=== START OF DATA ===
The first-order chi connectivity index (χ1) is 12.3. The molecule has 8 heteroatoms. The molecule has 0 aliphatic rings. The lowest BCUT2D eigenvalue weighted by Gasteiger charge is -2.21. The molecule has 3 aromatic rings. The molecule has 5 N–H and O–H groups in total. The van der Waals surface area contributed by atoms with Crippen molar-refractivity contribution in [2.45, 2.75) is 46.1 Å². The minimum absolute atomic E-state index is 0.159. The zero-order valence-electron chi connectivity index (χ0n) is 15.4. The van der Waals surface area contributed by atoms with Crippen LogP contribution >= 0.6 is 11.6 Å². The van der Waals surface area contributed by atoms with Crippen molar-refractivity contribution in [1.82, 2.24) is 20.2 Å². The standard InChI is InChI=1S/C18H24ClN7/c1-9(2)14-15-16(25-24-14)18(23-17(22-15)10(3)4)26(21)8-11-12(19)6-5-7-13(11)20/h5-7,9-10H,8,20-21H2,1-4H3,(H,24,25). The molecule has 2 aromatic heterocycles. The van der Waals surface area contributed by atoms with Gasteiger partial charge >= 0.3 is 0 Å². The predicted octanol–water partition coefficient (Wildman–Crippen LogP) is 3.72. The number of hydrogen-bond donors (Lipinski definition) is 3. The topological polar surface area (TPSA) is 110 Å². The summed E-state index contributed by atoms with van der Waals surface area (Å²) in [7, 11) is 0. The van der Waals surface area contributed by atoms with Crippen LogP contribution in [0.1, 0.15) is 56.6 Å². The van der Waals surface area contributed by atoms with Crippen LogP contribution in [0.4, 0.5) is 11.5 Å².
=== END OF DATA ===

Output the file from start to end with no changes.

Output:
The first-order chi connectivity index (χ1) is 12.3. The molecule has 8 heteroatoms. The molecule has 0 aliphatic rings. The lowest BCUT2D eigenvalue weighted by Gasteiger charge is -2.21. The molecule has 3 aromatic rings. The molecule has 5 N–H and O–H groups in total. The van der Waals surface area contributed by atoms with Crippen molar-refractivity contribution in [2.45, 2.75) is 46.1 Å². The minimum absolute atomic E-state index is 0.159. The zero-order valence-electron chi connectivity index (χ0n) is 15.4. The van der Waals surface area contributed by atoms with Crippen LogP contribution >= 0.6 is 11.6 Å². The van der Waals surface area contributed by atoms with Crippen molar-refractivity contribution in [1.82, 2.24) is 20.2 Å². The standard InChI is InChI=1S/C18H24ClN7/c1-9(2)14-15-16(25-24-14)18(23-17(22-15)10(3)4)26(21)8-11-12(19)6-5-7-13(11)20/h5-7,9-10H,8,20-21H2,1-4H3,(H,24,25). The molecule has 2 aromatic heterocycles. The van der Waals surface area contributed by atoms with Gasteiger partial charge >= 0.3 is 0 Å². The predicted octanol–water partition coefficient (Wildman–Crippen LogP) is 3.72. The number of hydrogen-bond donors (Lipinski definition) is 3. The topological polar surface area (TPSA) is 110 Å². The summed E-state index contributed by atoms with van der Waals surface area (Å²) in [7, 11) is 0. The van der Waals surface area contributed by atoms with Crippen LogP contribution in [0.1, 0.15) is 56.6 Å². The van der Waals surface area contributed by atoms with Crippen LogP contribution in [0.4, 0.5) is 11.5 Å².